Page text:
Afghanistan: A war in pictures. On Thursday morning newsstand browsers could not have helped but notice the bold display on the front page of that morning’s edition of The Age. “SAS nine ambushed” screamed the type above an image that but for one right hand column filled the remainder of the folded page. It showed a soldier in what may well have been, given the context established by the headline, a gesture of something between exasperation and despair.
The sense was, and nowhere did the paper do anything to disturb this impression, that the solider was in some way related to the action. It was all a con of course, a Defence force stock image of one of our fighting men crassly manipulated to provoke an editorial effect.
The image can be found here on the ADF website.
It was taken on July 11. This is the caption:
A soldier from the Reconstruction Task Force provides security for the Deputy Governor and government officials of Oruzgan Province who arrive in a CH47 Chinook helicopter for a Super Shura, a major meeting of community leaders, facilitated by Australia.
The soldier is not in the SAS. He is shielding his eyes from the dust kicked up by a helicopter landing behind him. The photo is not news.
We asked acting Age editor in chief Paul Ramadge to explain the image selection. He did not reply by deadline. — Jonathan Green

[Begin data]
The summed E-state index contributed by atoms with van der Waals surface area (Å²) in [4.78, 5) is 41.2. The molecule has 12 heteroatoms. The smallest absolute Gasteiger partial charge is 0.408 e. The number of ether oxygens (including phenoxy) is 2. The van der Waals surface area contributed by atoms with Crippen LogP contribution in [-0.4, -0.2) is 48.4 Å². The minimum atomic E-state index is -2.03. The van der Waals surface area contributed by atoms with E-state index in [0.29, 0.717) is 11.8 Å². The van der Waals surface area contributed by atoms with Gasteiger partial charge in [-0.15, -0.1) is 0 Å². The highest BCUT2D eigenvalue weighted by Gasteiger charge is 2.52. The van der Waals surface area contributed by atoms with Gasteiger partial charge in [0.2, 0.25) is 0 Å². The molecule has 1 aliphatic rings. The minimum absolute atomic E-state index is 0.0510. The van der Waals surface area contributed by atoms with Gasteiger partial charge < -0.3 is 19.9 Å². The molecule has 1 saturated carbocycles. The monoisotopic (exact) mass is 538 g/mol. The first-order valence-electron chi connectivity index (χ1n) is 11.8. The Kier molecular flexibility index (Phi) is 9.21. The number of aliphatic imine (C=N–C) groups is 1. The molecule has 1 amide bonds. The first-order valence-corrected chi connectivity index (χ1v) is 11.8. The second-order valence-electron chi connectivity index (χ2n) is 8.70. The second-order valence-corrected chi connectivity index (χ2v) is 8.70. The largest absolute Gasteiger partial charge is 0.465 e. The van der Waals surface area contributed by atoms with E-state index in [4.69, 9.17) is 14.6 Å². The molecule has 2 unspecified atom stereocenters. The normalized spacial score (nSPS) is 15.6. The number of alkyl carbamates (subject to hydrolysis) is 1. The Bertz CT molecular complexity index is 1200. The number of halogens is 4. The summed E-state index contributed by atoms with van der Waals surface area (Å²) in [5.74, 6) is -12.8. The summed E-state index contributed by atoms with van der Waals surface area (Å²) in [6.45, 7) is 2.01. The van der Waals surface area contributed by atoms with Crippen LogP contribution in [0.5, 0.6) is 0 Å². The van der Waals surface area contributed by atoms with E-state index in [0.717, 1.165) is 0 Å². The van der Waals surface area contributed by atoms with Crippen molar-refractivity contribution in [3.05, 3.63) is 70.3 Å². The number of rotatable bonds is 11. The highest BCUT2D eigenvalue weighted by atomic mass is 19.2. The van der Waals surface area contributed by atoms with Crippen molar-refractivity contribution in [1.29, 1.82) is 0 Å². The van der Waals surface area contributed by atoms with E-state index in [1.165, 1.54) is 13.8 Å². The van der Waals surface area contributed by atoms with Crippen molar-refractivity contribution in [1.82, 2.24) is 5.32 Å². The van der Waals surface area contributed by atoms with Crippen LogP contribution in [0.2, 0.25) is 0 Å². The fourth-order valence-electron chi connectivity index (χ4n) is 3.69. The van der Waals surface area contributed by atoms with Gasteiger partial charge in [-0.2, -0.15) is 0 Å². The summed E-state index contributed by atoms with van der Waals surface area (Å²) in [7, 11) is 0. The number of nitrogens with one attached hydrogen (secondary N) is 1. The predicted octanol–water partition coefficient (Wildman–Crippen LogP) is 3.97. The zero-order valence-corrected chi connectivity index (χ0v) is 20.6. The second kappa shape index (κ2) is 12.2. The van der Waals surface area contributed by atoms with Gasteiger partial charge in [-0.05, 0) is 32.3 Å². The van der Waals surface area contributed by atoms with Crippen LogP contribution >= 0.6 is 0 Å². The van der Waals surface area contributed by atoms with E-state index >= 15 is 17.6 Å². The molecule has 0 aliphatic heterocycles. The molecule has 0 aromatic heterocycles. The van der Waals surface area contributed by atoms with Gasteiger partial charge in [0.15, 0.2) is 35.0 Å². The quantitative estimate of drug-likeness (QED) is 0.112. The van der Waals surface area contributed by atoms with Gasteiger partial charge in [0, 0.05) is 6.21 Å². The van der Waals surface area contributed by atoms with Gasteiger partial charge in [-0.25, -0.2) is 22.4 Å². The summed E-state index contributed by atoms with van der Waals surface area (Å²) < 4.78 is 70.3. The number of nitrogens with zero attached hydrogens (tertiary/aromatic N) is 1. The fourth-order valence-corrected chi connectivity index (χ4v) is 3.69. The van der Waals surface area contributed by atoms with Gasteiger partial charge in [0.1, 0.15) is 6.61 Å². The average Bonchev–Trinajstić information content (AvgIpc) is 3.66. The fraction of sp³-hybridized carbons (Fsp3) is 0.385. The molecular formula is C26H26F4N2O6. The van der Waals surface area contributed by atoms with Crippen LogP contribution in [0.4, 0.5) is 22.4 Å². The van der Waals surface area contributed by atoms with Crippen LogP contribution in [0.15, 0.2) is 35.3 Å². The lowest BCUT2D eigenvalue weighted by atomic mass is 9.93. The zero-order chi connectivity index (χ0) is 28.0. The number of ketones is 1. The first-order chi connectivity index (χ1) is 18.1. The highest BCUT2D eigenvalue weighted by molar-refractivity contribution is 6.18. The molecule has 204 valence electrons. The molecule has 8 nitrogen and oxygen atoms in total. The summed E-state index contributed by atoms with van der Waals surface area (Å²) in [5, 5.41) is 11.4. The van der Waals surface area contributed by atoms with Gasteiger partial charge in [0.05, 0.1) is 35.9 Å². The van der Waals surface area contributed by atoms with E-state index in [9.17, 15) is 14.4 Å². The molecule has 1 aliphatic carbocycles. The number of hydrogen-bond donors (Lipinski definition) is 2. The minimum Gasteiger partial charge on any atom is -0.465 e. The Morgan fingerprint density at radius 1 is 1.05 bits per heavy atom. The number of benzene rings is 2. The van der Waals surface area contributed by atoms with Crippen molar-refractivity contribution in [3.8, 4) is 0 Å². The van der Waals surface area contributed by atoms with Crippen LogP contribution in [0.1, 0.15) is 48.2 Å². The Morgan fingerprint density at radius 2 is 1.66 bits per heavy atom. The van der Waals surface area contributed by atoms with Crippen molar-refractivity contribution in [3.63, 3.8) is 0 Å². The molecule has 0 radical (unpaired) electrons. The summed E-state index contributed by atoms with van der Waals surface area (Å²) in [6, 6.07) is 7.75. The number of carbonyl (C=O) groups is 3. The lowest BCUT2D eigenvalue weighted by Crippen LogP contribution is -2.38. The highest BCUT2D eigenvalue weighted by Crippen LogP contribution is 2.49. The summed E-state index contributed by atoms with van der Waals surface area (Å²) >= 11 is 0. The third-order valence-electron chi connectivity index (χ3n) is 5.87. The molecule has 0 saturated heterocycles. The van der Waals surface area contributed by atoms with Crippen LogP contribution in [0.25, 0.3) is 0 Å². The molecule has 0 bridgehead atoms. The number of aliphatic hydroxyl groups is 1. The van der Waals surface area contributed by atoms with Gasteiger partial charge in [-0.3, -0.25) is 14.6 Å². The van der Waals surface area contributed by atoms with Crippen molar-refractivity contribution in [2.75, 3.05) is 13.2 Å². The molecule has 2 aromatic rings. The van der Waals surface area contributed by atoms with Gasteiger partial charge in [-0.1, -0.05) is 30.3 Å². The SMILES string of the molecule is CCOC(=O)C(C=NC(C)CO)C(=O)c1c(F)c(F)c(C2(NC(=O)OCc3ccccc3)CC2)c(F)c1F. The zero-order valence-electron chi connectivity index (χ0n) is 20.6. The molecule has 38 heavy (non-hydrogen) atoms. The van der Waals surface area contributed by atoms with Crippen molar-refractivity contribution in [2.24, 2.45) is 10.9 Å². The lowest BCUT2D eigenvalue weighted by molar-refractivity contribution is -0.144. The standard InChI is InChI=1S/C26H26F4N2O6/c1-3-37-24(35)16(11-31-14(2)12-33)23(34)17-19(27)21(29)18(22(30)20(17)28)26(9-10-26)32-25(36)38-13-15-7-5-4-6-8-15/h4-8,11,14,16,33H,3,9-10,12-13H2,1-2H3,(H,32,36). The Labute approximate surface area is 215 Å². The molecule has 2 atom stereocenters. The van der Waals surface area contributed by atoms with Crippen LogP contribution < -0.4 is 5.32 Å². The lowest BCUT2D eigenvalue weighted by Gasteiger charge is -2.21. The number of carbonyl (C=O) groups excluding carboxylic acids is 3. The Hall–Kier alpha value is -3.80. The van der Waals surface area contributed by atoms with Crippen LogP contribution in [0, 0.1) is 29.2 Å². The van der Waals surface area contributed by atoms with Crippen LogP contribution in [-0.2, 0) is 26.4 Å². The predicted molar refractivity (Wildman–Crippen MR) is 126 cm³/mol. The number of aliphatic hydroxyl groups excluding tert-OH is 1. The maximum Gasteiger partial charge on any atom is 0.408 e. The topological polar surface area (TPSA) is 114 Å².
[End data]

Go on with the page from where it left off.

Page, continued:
The Strip worked for the Nine Network last night averaging more than 1.4 million viewers on its first outing and holding most of those. That should allow it to settle in and hold up the night for Nine when The Footy Shows disappear at the end of this month.
It’s only 13 programs: Nine has done it as a mini series (which is supposed to have continuing theme/s through it) so it isn’t the answer to their black hole of TV drama which is still as wide as ever. Nine makes 13 part mini series because the Government funding body was convinced a few years ago to increase the number of programs in a mini series from four to 13 (or around a third of a normal Australian run). That way Nine maximises the tax benefits available now through the producer rebate.
But like Sea Patrol, which the Navy put in millions of dollars for the first two series as a recruiting promotion (did it work?), Nine has put its hand in another government pocket as well: the Queensland Government, which is desperate to show off its tourism virtues and especially those of the Gold Coast. The Queensland Government put money into Sea Patrol as well: its getting to be indecent.
This press release last month gushed about The Strip.
“Queensland’s spectacular Gold Coast will take centre stage in the much-anticipated Australian drama series The Strip when it premieres on Channel Nine at 8:30pm on Thursday night (4 September).
“Arts Minister Rod Welford said The Strip, shot on location on the Gold Coast, would boost Queensland’s reputation as a base for the production of quality film and television.
“The Gold Coast is regularly used as a production base for international film and television production because of its natural beauty and proximity to the world-class production infrastructure at Warner Roadshow Studios,” Mr Welford said.
At least The Strip looked in context for the Gold Coast: fairly shallow, a quick and easy once over and a bit of glamour with the now standard Miami Vice quick cutting, thumping bass-driven music, sunglasses and cool dialogue between the two main characters, who may or may not fall into a clichéd clinch and then do things with each other. — Glenn Dyer